A couple months ago, a Lisper who goes by Josh Marchn detailed the process he had been using to write programs in an Object Oriented style.

You first think of what kind of object you want to describe, and create a new class that has data fields that sort of describe that "object", then you write methods for that class. The hope here is that you can just inherit from whatever class, and everything will be okay.

I think this is a familiar process for many developers, including myself. However, Sykosomatic continued by pointing out the weaknesses that this style of programming presents, mainly that

  • There are many attributes, attribute initializations, and parameters for the initialization method. This grows to be verbose.

  • Some of these attributes might be completely unnecessary. A subclass might derive some of this information from other sources, or programmatically generate it rather than store it statically in a field.

  • Subclassing this class is the sole way for other developers or library end-users to reuse any code. Code that had the potential to be reused in other places is unnecessarily tied to a class.

In a similar vein, Raganwald pokes fun at inheritance and describes how OOP used backwards is POO.

The abstract ontology is derived from the behaviour of the individual specimens, the ontology does not define the behaviour of the individual specimens.

OOP gets this backwards. In OOP you define the ontology up front in the form of classes or prototypes. You then derive individual instances or objects from the ontology. The OOP ontology isn't a way of sketching what we observe, it's blueprint for building what we observe, nearly the exact opposite of the naturalist's ontology.


Changes and re-arrangements break existing code, because all of the specimens, the instances and objects, depend on the various classes, interfaces, and other constructs that define their behaviour. Is this a problem? Yes again, because computer programs change constantly. Discovery of new requirements, and new information is the norm, not the exception. OOP programs built as towering hierarchies of classes are like perfect crystals, to be admired by architects everywhere but loathed by the programmers responsible for maintaining them.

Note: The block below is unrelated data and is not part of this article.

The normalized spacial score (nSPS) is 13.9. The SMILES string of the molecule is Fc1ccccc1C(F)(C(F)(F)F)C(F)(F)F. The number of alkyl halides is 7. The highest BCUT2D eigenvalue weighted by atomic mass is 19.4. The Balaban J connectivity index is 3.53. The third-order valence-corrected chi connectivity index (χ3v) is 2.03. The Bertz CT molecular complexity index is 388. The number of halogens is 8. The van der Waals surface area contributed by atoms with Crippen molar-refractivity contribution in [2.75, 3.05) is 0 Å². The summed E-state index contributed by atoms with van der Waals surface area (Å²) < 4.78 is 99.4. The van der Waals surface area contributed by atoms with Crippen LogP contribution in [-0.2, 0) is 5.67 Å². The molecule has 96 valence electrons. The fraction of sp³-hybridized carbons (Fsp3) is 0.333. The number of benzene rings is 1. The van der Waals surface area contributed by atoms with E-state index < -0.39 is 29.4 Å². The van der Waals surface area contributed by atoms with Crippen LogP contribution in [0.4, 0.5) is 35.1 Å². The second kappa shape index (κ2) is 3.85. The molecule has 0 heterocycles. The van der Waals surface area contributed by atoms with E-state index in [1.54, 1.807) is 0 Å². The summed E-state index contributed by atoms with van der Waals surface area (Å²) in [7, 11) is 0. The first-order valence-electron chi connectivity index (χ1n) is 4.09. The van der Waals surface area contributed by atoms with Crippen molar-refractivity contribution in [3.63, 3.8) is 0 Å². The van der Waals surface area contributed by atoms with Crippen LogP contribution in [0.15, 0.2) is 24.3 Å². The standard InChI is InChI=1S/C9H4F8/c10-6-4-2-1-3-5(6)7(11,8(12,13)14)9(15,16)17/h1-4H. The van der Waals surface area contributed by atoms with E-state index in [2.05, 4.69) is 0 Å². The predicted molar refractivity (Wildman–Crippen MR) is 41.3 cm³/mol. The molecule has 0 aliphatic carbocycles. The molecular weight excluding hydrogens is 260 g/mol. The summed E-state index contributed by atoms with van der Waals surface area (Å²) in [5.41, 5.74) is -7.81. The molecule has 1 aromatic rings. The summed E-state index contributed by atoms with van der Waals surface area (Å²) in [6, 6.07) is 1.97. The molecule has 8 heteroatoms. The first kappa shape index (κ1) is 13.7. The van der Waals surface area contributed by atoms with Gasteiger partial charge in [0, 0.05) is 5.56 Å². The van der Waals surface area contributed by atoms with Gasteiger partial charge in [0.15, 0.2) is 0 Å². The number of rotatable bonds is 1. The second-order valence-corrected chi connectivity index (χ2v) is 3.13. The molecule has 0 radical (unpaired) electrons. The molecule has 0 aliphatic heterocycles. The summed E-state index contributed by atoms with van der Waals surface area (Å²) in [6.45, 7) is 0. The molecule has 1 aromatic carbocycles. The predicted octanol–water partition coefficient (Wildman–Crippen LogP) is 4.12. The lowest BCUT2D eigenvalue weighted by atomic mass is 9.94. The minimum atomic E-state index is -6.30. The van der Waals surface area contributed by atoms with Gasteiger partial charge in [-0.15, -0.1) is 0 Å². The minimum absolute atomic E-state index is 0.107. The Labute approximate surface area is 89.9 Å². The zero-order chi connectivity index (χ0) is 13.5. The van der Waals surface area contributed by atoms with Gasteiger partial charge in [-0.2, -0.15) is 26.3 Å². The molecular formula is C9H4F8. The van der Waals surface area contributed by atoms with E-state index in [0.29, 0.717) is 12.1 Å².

He goes on to champion an alternative way forward.

What if objects exist as encapsulations, and the communicate via messages? What if code re-use has nothing to do with inheritance, but uses composition, delegation, even old-fashioned helper objects or any technique the programmer deems fit? The ontology does not go away, but it is decoupled from the implementation.

Sykosomatic has a similar revelation after he discovers that the code base for his Chillax project becomes much cleaner when he codes in terms of generic functions and protocols rather than classes.

The beauty here is that you can reuse code without dealing with inheritance, or any sort of class-based hierarchy.

However, these ideas are nothing new. In fact, they are as old as the term "Object Oriented", which was coined by Alan Kay.

Just a gentle reminder that I took some pains at the last OOPSLA to try to remind everyone that Smalltalk is not only NOT its syntax or the class library, it is not even about classes. I'm sorry that I long ago coined the term "objects" for this topic because it gets many people to focus on the lesser idea.

The big idea is "messaging".

Does an object respond to a set of messages? Does it have X, Y, and Z methods? If so, we can use it; who cares if it inherits from a certain parent class or not?

function bad (foo) {
  if ( ! (foo instanceof Bar) ) {
    throw new TypeError("This is an annoying restriction!");